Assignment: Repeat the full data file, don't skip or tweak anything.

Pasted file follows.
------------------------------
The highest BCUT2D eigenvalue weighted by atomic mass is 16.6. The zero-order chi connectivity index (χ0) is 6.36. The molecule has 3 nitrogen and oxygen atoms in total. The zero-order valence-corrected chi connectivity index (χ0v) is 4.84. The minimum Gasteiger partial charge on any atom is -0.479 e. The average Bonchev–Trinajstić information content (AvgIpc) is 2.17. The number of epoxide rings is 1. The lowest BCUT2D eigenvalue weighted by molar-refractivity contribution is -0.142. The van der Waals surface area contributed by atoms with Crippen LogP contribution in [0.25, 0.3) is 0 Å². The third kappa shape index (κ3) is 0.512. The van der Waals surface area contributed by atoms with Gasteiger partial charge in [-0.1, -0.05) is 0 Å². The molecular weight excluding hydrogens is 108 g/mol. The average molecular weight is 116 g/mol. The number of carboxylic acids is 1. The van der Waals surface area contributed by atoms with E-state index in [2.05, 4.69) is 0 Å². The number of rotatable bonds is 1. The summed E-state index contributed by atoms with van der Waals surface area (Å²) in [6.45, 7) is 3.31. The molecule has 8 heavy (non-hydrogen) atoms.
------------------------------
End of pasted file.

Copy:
The highest BCUT2D eigenvalue weighted by atomic mass is 16.6. The zero-order chi connectivity index (χ0) is 6.36. The molecule has 3 nitrogen and oxygen atoms in total. The zero-order valence-corrected chi connectivity index (χ0v) is 4.84. The minimum Gasteiger partial charge on any atom is -0.479 e. The average Bonchev–Trinajstić information content (AvgIpc) is 2.17. The number of epoxide rings is 1. The lowest BCUT2D eigenvalue weighted by molar-refractivity contribution is -0.142. The van der Waals surface area contributed by atoms with Crippen LogP contribution in [0.25, 0.3) is 0 Å². The third kappa shape index (κ3) is 0.512. The van der Waals surface area contributed by atoms with Gasteiger partial charge in [-0.1, -0.05) is 0 Å². The molecular weight excluding hydrogens is 108 g/mol. The average molecular weight is 116 g/mol. The number of carboxylic acids is 1. The van der Waals surface area contributed by atoms with E-state index in [2.05, 4.69) is 0 Å². The number of rotatable bonds is 1. The summed E-state index contributed by atoms with van der Waals surface area (Å²) in [6.45, 7) is 3.31. The molecule has 8 heavy (non-hydrogen) atoms.